I've been reviewing the latest mocks on MDC and one player stands out as being overvalued or perhaps mis-valued. I know it's a little early to start analyzing mock drafts, and they do need to be taken with a grain of salt, as some people draft their keepers or their league's available players regardless of who is on the board, but I can't figure out why Joey Votto is currently going 10th overall. A year ago this draft position was justified, he displayed mammoth power and added the element of speed, something of a rarity for those manning first base. But that was a year ago, and Votto's fantasy contributions were far more moderate in 2011.
Votto is currently the 4th first baseman off the board and I'm baffled by the strategy of selecting another from this group when there are players who offer like production at more scarce positions. The two players currently ranking 11th and 12th respectively are Robinson Cano and Evan Longoria. Both are the clear cut, top performers at their position and are easily capable of replicating Votto's numbers. I'd bet on both of them to outproduce Votto this year.
Cano plays in a park taylor-made to his swing, offers the same combination of power and speed, and plays in a line up that offers far greater run producing opportunities. He managed to drive in 118 runs this past season, a very impressive feat considering he batted mostly out of the five-hole and did so with lesser opportunity than normal. The early reports state he will be batting 3rd next season, the spot in the order he should've been batting all along, and barring any freak injury he should set a career best in plate appearances.
As for Longoria, his .244 average looks pretty ugly but there is no real need for concern. He suffered an oblique injury early in the year and never looked fully comfortable at the dish. He also was rather unlucky, suffering from a .239 babip. Longoria should improve based on health alone, but if his second half numbers are any indication he's primed for a big season. And a full season of Desmond Jennings atop the order doesn't hurt either.
Fantasy baseball is about the sum, and I'm sure one would argue that in a standard league they could take Votto 10th and grab Dustin Pedroia when the draft snakes. This may seem like a smart plan of action, but it lacks vision. I'd rather take Cano or Longo with the 10th then grab Jose Reyes or Hanley Ramirez the next time around maximizing infield value.
Moving down the MDC charts I see a player who offers similar production to Votto and for some reason, I'm speculating age, goes under appreciated, the 45th player off the board on average, Paul Konerko. Konerko will give you like numbers in home runs, batting average, and runs batted in. While he may not steal more than one or two bases the six or seven separating him and Votto can easily be made up elsewhere. The runs were down for Konerko in 2011, a stat I attribute to a very underwhelming supporting cast. Typically he should score around 85 runs, and if the difference between Votto and him is essentially 15 or so runs and a handful of stolen bases, I'm taking the latter 35 spots later.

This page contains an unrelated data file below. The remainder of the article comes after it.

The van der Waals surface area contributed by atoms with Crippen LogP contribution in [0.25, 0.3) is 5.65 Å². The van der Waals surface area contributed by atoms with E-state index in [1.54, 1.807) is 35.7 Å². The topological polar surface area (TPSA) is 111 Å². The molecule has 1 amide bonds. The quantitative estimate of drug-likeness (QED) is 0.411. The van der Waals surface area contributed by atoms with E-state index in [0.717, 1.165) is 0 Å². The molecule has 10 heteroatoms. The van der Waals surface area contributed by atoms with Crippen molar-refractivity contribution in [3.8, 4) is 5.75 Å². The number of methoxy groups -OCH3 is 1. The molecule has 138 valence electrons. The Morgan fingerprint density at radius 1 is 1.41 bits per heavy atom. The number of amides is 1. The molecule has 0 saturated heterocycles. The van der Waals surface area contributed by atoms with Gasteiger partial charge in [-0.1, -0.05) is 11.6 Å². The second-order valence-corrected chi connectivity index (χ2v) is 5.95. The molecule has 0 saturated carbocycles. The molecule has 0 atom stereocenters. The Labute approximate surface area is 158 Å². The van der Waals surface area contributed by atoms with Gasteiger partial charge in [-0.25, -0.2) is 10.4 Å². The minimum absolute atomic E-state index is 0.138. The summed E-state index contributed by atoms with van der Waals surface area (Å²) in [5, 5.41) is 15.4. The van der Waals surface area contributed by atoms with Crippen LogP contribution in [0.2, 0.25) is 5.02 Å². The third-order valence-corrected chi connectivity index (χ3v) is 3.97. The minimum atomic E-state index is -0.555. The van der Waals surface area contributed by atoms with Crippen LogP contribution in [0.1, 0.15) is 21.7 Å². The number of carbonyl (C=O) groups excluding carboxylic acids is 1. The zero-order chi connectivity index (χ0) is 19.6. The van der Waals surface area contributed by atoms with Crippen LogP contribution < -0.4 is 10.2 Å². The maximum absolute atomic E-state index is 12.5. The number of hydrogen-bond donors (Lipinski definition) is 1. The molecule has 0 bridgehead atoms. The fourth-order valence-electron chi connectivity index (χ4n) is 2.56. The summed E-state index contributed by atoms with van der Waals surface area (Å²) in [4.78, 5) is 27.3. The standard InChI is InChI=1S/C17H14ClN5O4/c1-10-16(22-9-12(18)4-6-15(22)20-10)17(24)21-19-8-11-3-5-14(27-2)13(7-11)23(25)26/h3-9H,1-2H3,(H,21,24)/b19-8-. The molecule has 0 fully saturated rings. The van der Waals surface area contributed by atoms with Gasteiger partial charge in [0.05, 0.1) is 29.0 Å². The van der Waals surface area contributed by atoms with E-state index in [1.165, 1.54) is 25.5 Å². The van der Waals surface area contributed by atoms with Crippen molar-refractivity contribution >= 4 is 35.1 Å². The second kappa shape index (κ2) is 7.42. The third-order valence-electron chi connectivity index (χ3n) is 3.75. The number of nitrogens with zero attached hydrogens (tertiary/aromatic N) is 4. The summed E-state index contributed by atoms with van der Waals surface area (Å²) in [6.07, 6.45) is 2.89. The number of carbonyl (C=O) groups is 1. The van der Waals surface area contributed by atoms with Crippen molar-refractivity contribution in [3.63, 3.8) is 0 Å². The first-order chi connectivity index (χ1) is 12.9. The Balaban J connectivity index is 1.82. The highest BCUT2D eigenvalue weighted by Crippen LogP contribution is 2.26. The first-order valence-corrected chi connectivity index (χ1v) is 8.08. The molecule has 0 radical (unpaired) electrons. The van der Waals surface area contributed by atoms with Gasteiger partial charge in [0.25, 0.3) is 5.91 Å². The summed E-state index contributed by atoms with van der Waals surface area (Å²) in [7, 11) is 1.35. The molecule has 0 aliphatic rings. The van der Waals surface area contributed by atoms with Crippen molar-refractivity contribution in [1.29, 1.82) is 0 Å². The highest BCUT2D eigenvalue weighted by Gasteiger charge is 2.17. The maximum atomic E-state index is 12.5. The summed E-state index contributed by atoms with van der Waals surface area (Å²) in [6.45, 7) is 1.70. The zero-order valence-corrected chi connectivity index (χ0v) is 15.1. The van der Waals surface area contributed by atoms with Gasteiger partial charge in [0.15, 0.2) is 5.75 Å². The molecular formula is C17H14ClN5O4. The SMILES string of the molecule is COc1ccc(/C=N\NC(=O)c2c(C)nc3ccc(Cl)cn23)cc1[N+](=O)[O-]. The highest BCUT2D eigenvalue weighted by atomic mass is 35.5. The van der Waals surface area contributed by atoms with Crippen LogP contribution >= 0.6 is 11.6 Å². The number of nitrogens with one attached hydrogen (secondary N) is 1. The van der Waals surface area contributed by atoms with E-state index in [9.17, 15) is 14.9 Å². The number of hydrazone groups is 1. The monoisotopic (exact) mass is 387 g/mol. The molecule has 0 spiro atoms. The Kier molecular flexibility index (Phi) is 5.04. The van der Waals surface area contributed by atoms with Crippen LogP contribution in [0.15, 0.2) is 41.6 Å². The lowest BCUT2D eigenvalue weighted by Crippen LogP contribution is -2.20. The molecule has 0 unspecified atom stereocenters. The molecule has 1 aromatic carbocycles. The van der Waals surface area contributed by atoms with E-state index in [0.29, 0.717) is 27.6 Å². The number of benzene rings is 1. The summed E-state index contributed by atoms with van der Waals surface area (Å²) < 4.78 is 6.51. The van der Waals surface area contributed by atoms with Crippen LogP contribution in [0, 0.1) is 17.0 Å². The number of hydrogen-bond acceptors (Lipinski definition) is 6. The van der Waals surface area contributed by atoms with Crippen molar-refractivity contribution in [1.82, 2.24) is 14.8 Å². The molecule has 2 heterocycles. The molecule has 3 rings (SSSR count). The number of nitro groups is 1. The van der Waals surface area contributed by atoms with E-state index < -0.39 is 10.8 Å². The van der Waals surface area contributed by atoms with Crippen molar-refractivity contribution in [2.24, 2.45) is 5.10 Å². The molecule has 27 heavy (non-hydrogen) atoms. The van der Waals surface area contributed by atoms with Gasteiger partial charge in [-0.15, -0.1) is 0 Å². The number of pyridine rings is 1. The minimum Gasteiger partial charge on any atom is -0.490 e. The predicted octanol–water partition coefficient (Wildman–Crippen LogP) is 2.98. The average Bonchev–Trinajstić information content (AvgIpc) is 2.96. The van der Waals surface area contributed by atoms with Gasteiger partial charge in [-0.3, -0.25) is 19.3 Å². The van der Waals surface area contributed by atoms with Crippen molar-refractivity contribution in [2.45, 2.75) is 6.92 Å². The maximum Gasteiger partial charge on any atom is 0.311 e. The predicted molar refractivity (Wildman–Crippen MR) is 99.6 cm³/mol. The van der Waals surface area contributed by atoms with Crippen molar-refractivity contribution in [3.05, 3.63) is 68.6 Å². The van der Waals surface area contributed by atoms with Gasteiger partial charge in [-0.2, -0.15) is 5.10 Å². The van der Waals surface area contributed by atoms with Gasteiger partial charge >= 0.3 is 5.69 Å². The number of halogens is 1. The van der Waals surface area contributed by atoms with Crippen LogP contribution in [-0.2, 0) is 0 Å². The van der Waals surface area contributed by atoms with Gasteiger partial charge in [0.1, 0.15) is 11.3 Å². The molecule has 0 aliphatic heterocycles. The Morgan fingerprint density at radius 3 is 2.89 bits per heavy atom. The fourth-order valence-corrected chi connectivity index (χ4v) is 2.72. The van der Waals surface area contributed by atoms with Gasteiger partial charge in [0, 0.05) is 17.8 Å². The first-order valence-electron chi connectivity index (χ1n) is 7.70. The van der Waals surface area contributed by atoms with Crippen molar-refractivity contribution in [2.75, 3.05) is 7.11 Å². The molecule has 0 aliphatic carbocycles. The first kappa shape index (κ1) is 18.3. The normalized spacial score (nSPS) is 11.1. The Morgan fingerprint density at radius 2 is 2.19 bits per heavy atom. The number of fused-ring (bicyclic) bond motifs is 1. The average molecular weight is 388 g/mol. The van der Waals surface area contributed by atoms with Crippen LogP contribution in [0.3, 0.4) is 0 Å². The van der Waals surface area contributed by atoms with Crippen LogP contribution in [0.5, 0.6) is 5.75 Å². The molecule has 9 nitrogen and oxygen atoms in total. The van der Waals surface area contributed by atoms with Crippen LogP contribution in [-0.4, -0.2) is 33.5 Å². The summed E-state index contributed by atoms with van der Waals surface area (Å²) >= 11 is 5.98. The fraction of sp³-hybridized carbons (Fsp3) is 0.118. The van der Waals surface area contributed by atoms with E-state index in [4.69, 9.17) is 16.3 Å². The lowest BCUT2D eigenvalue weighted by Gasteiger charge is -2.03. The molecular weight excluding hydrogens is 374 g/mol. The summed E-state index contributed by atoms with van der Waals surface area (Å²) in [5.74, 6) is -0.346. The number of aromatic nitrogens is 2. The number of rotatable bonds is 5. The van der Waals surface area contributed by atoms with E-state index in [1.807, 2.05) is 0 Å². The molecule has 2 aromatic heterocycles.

Amongst second baseman, third baseman, and shortstops there is a considerable drop off in value from the top of the draft to the point where Konerko is being selected. Dan Uggla is going 54th, Alex Rodriguez is 60th, and you have to go all the way down to 81 to find Asdrubal Cabrera. Konerko comes with far less concern than those three, which reinforces my belief that the sum of the top infielders and Konerko offers greater probability than the sum of Votto and whatever else you use to fill out these positions.
I've spoken to quite a few owners of Joey Votto who believe the player is closer to his 2010 season than the one that just passed. Obviously I feel the complete opposite and it's here that I turn to the professionals to reaffirm my suspicions. The Bill James projections have Votto producing a slash line of .310/31/98/105/9. Compare that with Dan Szymborski's projections, .294/30/93/102/11, and it's clear that the experts don't predict a duplicate of his MVP winning season. While projections are merely that and are in no way concrete, they should be taken into consideration. I place a great deal of faith in the expected numbers and use them as a guide when filling out tiers and pre-draft sheets.
It should be noted that I think Votto is an excellent player and a very worthy pick in fantasy, but only under the right circumstance. I even question whether or not he should be the 4th selected first baseman but that more or less is dependant upon where Prince Fielder signs. To me, Votto is the one player you should not worry about missing out on, if you hold the number 10 pick and the owner in front of you takes Votto, he just did you a favor, buy him a beer if it's an in-person draft.